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 Solution (A) The Solar Constant Solution (B) Calculating the Flux Density of an Object Observed Through a Filter

To find the Johnson B-band flux of a star, in this case, the Sun, use the following formula. The value of the fν zero-point for the B filter is given in Table 2 of Section 2.3 in the text. Convert this to SI units: W m-2 Hz-1. The absolute magnitude of the Sun in the B filter is -26.10. Insert the relevant values and solve for fB of the Sun. You will need to use the text found on canismajor.ca to complete this problem.  :  (5.1)

The Sun's B-filter flux is approximately 1.12 * 10-12 W m-2 Hz-1 (= 1.12 * 10-12 N)

To calculate the total energy received by the Earth from the Sun in this band, multiply this figure times the central frequency of the B-band (λ = 0.438 * 10-6 m, from Table 2) and then by half the area of the Earth (the hemisphere facing the Sun) (radius = 6.371 * 106 m.)    (5.2)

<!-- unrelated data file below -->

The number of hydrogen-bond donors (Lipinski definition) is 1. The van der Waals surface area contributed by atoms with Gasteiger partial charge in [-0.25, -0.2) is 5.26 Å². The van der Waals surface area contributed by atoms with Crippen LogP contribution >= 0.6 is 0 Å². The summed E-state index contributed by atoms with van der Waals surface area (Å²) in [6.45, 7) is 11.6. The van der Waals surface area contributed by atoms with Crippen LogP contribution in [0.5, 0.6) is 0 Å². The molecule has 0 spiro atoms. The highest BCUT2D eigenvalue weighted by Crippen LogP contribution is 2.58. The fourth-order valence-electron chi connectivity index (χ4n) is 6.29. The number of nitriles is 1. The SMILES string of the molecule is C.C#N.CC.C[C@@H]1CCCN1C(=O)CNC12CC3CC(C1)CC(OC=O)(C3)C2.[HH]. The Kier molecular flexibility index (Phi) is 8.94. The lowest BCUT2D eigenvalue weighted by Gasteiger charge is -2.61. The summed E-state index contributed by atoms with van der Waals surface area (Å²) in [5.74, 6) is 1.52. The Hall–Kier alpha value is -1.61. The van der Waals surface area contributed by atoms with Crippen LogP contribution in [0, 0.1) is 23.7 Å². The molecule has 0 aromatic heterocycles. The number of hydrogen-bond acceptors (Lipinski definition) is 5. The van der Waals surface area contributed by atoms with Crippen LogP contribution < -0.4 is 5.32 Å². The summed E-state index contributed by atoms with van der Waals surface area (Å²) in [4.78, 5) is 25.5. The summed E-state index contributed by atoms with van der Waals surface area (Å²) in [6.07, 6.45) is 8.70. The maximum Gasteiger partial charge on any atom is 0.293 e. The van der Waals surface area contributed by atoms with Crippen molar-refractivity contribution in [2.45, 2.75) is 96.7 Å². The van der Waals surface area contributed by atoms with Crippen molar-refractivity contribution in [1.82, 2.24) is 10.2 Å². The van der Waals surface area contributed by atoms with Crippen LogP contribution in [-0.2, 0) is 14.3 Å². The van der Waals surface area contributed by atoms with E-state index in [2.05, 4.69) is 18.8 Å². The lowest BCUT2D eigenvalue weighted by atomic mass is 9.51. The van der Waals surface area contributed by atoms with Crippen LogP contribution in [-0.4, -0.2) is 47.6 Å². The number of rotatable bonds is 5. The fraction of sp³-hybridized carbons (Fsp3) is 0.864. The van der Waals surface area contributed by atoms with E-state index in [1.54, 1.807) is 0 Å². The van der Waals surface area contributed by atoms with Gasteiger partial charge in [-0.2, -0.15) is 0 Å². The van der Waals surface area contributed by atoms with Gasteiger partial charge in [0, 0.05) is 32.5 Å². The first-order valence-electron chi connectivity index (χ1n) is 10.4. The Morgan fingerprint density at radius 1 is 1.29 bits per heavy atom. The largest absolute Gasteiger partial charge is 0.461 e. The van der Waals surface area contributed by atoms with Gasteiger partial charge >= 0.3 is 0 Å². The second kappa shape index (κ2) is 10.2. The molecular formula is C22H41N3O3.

or about 6.8 * 1014 Hz. So the luminosity at Earth is  (5.3)

The total luminosity of the Sun in the B band is taken at 1 AU (= 1.496 * 1011 m).  (5.4)

or approximately 1.07 * 1026 W.

The total luminosity of the Sun at all wavelengths (bolometric luminosity) is taken to be approximately 3.862 * 1026 W., as given above. Solution (C) Luminosity, Flux, and Temperature

Luminous flux is related to temperature by the formula: where σ is the Stefan-Boltzmann constant (5.67 * 10-8 W m-2 K-4). Therefore, luminosity may be expressed as: Knowing the luminosity and radius of the Sun, we can calculate its effective surface temperature, as follows:    (6.1)  (6.2)  (6.3)   (6.4) We take the first solution, rejecting the negative and imaginary solutions:  (6.5)     References ----------------------------------------------------------------   Cox, A. (Ed.) (2000). Allen's Astrophysical Quantities, 4th ed. New York: AIP/Springer.